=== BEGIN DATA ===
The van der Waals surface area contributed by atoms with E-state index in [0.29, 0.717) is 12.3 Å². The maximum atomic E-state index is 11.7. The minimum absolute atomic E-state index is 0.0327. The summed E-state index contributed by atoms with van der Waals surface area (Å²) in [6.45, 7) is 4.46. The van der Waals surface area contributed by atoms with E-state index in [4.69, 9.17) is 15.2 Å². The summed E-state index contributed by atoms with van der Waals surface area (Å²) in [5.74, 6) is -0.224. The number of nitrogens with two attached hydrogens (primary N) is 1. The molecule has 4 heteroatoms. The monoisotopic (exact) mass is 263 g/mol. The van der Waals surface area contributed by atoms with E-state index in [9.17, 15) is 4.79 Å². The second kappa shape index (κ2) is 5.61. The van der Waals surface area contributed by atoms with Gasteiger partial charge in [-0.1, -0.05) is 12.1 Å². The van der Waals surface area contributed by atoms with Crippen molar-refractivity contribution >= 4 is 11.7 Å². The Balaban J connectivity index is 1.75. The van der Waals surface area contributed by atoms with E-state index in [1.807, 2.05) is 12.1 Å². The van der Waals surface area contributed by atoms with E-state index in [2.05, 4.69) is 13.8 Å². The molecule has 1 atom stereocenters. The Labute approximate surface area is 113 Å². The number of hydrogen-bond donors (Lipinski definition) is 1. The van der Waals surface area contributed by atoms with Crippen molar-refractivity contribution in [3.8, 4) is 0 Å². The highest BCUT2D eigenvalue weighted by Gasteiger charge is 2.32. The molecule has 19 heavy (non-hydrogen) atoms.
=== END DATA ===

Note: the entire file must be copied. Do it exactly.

The van der Waals surface area contributed by atoms with E-state index in [0.29, 0.717) is 12.3 Å². The maximum atomic E-state index is 11.7. The minimum absolute atomic E-state index is 0.0327. The summed E-state index contributed by atoms with van der Waals surface area (Å²) in [6.45, 7) is 4.46. The van der Waals surface area contributed by atoms with E-state index in [4.69, 9.17) is 15.2 Å². The summed E-state index contributed by atoms with van der Waals surface area (Å²) in [5.74, 6) is -0.224. The number of nitrogens with two attached hydrogens (primary N) is 1. The molecule has 4 heteroatoms. The monoisotopic (exact) mass is 263 g/mol. The van der Waals surface area contributed by atoms with E-state index in [9.17, 15) is 4.79 Å². The second kappa shape index (κ2) is 5.61. The van der Waals surface area contributed by atoms with Gasteiger partial charge in [-0.1, -0.05) is 12.1 Å². The van der Waals surface area contributed by atoms with Crippen molar-refractivity contribution >= 4 is 11.7 Å². The Balaban J connectivity index is 1.75. The van der Waals surface area contributed by atoms with E-state index in [1.807, 2.05) is 12.1 Å². The van der Waals surface area contributed by atoms with E-state index in [2.05, 4.69) is 13.8 Å². The molecule has 1 atom stereocenters. The Labute approximate surface area is 113 Å². The number of hydrogen-bond donors (Lipinski definition) is 1. The van der Waals surface area contributed by atoms with Crippen molar-refractivity contribution in [3.8, 4) is 0 Å². The highest BCUT2D eigenvalue weighted by Gasteiger charge is 2.32. The molecule has 19 heavy (non-hydrogen) atoms.